Another near-term beneficiary is Maxwell which should see its ultracapacitor sales ramp rapidly as automakers strive to minimize voltage sags and accessory fade during engine restart cycles. The integrated AGM battery and ultracapacitor combination is not an ideal long-term solution to the dynamic charge acceptance problems that plague Lead-acid 1.x and 2.x, but it is a very good solution for automakers that want their micro-hybrid systems to remain transparent to drivers.
In the medium- to long-term, I believe Axion's PbC presents the greatest upside potential and the greatest risk. OEM testing has proven that the PbC offers extraordinary performance in the micro-hybrid duty cycle. While the test results have been great, the critical steps of fleet testing and contract negotiation haven't started yet, so the PbC is still a year or two away from a formal design win. First generation PbC batteries are relatively expensive, but the materials used in a PbC battery are no more costly than the materials used in a conventional AGM battery. As Axion increases production from start-up volumes to credible commercial quantities, its opportunities for economies of scale and experience curve effects are tremendous. Over the longer term Axion wants to become a component supplier to the legacy leaders, rather than a competitor. While it will have to overcome a good deal of "not invented here" thinking, if the automakers demand the PbC's performance, their battery suppliers will have no choice.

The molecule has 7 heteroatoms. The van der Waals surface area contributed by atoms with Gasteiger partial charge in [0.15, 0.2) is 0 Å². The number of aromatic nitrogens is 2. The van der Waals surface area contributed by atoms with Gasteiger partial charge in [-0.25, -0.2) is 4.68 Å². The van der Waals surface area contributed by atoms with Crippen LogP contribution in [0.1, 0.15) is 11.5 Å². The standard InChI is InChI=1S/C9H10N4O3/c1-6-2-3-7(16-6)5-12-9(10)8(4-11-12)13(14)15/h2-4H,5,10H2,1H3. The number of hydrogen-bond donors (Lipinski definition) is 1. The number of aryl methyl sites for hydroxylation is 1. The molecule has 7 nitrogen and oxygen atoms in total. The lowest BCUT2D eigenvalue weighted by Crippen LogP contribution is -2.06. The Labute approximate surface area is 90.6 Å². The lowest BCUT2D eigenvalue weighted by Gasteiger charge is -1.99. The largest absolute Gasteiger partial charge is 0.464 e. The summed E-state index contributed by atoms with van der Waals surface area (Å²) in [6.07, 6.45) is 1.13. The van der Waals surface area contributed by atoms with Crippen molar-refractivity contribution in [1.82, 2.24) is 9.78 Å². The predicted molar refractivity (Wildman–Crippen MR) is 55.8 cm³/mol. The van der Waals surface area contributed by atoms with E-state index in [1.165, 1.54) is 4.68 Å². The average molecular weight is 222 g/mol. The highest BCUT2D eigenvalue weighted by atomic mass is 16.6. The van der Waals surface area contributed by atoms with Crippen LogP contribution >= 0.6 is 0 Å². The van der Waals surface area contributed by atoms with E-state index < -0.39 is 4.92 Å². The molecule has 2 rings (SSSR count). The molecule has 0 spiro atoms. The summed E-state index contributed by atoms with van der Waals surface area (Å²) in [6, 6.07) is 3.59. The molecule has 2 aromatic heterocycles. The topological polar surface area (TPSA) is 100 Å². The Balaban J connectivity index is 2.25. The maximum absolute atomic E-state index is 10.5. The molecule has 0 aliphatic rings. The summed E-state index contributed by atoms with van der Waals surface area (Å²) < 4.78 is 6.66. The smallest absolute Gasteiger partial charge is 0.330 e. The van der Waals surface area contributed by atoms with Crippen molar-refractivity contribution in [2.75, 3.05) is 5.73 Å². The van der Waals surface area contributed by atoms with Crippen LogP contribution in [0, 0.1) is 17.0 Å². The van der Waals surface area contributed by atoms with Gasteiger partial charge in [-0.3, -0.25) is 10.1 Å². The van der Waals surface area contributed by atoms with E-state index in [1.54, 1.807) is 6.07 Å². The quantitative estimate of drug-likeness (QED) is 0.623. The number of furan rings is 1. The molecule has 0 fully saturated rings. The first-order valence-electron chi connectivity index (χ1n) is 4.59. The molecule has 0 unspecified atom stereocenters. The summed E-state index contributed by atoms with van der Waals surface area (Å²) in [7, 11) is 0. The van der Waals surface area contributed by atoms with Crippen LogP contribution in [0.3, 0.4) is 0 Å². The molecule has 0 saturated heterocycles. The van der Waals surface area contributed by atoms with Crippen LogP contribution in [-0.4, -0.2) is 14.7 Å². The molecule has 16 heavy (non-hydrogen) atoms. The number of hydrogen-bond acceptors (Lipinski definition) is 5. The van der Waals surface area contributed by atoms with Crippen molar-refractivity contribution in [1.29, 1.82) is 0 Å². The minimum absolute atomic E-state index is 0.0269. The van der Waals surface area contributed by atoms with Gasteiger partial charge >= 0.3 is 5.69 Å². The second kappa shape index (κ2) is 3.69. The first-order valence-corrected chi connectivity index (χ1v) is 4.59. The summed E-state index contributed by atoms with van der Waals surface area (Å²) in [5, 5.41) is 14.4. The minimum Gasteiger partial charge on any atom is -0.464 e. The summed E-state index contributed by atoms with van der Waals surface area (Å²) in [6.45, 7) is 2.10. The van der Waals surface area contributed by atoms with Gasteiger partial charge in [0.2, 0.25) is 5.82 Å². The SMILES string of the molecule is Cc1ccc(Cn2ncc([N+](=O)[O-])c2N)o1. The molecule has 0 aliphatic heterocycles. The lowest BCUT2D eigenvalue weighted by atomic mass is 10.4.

While pharmaceutical and biotech investors understand that stock values change rapidly when R&D stage companies advance from Phase II clinical testing to Phase III efficacy trials, unique new battery technologies are rare enough that the market hasn't quite come to grips with the striking differences between where the PbC technology was in 2009 and where it is today. The last three years have been a veritable PR drought because there isn't much to talk about while OEM testing is being conducted. That dynamic will change significantly over the next year as first tier OEMs and battery users in automotive, railroad, heavy trucking and stationary applications launch a series of large scale demonstration projects as a prelude to rapid commercialization.
Disclosure: Author is a former director of Axion Power International and holds a substantial long position in its common stock.